As part of its preparation for the upcoming special election on Nov. 8, Campus Democrats will host visits from Congresswoman Lois Capps and 35th District Assemblyman Pedro Nava in the upcoming week.
Campus Dems invited Nava and Capps to its meeting so that the politicians could hear students’ concerns about the propositions on the special election ballot, Campus Democrats President Ben Sheldon-Tarzynski said. Nava will speak in the Graduate Student Association (GSA) lounge, on the second floor of the MultiCultural Center tonight at 8 p.m. and Capps will speak in the GSA lounge next Tuesday at 8 p.m.
Nava, who was elected to office last November, said he will give audience members an overview of current legislation being discussed at the state capitol and will also allow time for a group discussion afterward.
“I am coming in large part because it’s important to talk about what’s going on in Sacramento and hear what the constituents have to say,” Nava said.
The upcoming special election contains eight statewide propositions on the ballot. If passed, Proposition 73 would require minors to have parental consent before having an abortion. Proposition 74 would lengthen the period public school teachers would have to wait in order to receive permanent status at a given school and Proposition 75 would require workers’ unions to ask for member consent before using money from their dues for political campaigns.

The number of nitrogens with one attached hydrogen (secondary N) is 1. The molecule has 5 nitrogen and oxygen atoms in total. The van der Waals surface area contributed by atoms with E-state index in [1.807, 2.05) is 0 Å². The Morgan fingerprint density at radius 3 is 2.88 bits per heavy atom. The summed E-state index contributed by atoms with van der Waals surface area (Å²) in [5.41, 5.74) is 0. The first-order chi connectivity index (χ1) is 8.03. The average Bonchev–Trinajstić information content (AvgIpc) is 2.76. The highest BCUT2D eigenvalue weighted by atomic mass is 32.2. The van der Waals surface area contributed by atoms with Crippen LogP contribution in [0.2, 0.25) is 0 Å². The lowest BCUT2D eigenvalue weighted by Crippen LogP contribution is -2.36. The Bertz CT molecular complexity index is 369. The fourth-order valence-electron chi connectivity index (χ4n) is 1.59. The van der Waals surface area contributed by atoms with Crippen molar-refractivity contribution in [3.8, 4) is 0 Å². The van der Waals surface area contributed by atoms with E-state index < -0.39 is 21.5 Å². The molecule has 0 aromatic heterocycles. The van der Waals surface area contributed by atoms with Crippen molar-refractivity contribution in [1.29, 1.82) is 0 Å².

In addition, Proposition 76 would give substantial new power to the governor to limit state spending, including on school funding. Proposition 77 would hand the power to change electorate district boundaries from the state legislature to three retired judges, who would be selected by legislative leaders. Propositions 78 and 79 both seek to reduce the cost that certain residents of the state would pay for prescription drugs while Proposition 80 would regulate electric service providers.
Nava said he only supports Propositionss 79 and 80. He said he thinks Proposition 79 will ensure that Californian families get reliable sources for medical and pharmaceutical services and said Proposition 80 calls for better management of California’s energy supply.
“The remaining props are very problematic to most Californians,” Nava said.
Prop 76 can cause “instability to California,” Nava said, because the governor would be able to change the California state budget more so than ever before.
Sheldon-Tarzynski said he and many members of Campus Democrats share the same opinions as Nava regarding the propositions on next month’s ballot. For example, he said the organization and Nava do not support Proposition 75, as it directly affects UCSB students.
“The Prop. has a main effect on college students because we have public employee unions at this school,” Sheldon-Tarzynski said.
Nava said he takes student opinions seriously.
“They tend to be better educated and spend more time learning about the issues,” Nava said. “I expect to be inspired by the enthusiasm for civic participation.”